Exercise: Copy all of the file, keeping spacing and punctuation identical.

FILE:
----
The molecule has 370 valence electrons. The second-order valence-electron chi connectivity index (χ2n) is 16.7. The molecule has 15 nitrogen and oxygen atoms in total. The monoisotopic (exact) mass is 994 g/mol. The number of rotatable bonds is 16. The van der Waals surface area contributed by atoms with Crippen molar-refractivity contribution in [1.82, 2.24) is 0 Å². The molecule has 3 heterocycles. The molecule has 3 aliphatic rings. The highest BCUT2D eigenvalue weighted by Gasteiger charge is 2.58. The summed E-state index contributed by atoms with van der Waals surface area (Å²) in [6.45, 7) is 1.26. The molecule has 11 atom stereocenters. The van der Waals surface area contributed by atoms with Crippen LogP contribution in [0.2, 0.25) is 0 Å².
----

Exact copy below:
The molecule has 370 valence electrons. The second-order valence-electron chi connectivity index (χ2n) is 16.7. The molecule has 15 nitrogen and oxygen atoms in total. The monoisotopic (exact) mass is 994 g/mol. The number of rotatable bonds is 16. The van der Waals surface area contributed by atoms with Crippen molar-refractivity contribution in [1.82, 2.24) is 0 Å². The molecule has 3 heterocycles. The molecule has 3 aliphatic rings. The highest BCUT2D eigenvalue weighted by Gasteiger charge is 2.58. The summed E-state index contributed by atoms with van der Waals surface area (Å²) in [6.45, 7) is 1.26. The molecule has 11 atom stereocenters. The van der Waals surface area contributed by atoms with Crippen LogP contribution in [0.2, 0.25) is 0 Å².